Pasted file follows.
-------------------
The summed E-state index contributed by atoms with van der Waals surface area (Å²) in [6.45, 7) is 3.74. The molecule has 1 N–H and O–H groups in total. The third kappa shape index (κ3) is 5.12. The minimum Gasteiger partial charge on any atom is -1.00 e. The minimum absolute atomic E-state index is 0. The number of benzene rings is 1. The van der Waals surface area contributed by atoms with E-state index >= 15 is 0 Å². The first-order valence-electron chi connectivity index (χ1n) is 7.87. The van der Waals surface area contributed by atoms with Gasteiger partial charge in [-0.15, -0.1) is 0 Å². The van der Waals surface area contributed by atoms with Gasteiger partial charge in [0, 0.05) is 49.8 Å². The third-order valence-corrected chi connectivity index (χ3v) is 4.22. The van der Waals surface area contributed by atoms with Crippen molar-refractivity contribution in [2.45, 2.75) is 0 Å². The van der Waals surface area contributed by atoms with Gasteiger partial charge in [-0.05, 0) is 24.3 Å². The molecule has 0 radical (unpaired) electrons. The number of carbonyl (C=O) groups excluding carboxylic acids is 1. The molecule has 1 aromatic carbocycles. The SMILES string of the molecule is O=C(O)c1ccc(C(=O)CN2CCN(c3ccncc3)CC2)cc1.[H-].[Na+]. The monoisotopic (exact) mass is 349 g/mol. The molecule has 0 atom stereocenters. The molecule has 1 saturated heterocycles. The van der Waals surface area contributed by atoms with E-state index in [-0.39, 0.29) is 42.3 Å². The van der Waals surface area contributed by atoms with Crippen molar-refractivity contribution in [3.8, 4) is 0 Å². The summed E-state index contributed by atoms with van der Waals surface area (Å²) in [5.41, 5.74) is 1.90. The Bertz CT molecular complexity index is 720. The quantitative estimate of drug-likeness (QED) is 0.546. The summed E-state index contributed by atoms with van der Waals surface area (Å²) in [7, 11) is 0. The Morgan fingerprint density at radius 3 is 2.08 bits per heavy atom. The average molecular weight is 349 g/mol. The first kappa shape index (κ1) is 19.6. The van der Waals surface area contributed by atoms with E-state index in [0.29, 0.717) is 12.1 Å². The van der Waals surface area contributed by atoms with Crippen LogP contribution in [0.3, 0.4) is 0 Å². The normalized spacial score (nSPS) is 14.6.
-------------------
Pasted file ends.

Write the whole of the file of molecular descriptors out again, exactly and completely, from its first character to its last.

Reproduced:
The summed E-state index contributed by atoms with van der Waals surface area (Å²) in [6.45, 7) is 3.74. The molecule has 1 N–H and O–H groups in total. The third kappa shape index (κ3) is 5.12. The minimum Gasteiger partial charge on any atom is -1.00 e. The minimum absolute atomic E-state index is 0. The number of benzene rings is 1. The van der Waals surface area contributed by atoms with E-state index >= 15 is 0 Å². The first-order valence-electron chi connectivity index (χ1n) is 7.87. The van der Waals surface area contributed by atoms with Gasteiger partial charge in [-0.15, -0.1) is 0 Å². The van der Waals surface area contributed by atoms with Gasteiger partial charge in [0, 0.05) is 49.8 Å². The third-order valence-corrected chi connectivity index (χ3v) is 4.22. The van der Waals surface area contributed by atoms with Crippen molar-refractivity contribution in [2.45, 2.75) is 0 Å². The van der Waals surface area contributed by atoms with Gasteiger partial charge in [-0.05, 0) is 24.3 Å². The molecule has 0 radical (unpaired) electrons. The number of carbonyl (C=O) groups excluding carboxylic acids is 1. The molecule has 1 aromatic carbocycles. The SMILES string of the molecule is O=C(O)c1ccc(C(=O)CN2CCN(c3ccncc3)CC2)cc1.[H-].[Na+]. The monoisotopic (exact) mass is 349 g/mol. The molecule has 0 atom stereocenters. The molecule has 1 saturated heterocycles. The van der Waals surface area contributed by atoms with E-state index in [-0.39, 0.29) is 42.3 Å². The van der Waals surface area contributed by atoms with Crippen molar-refractivity contribution in [3.8, 4) is 0 Å². The summed E-state index contributed by atoms with van der Waals surface area (Å²) in [5.41, 5.74) is 1.90. The Bertz CT molecular complexity index is 720. The quantitative estimate of drug-likeness (QED) is 0.546. The summed E-state index contributed by atoms with van der Waals surface area (Å²) in [7, 11) is 0. The Morgan fingerprint density at radius 3 is 2.08 bits per heavy atom. The average molecular weight is 349 g/mol. The first kappa shape index (κ1) is 19.6. The van der Waals surface area contributed by atoms with E-state index in [0.29, 0.717) is 12.1 Å². The van der Waals surface area contributed by atoms with Crippen LogP contribution in [0.3, 0.4) is 0 Å². The normalized spacial score (nSPS) is 14.6.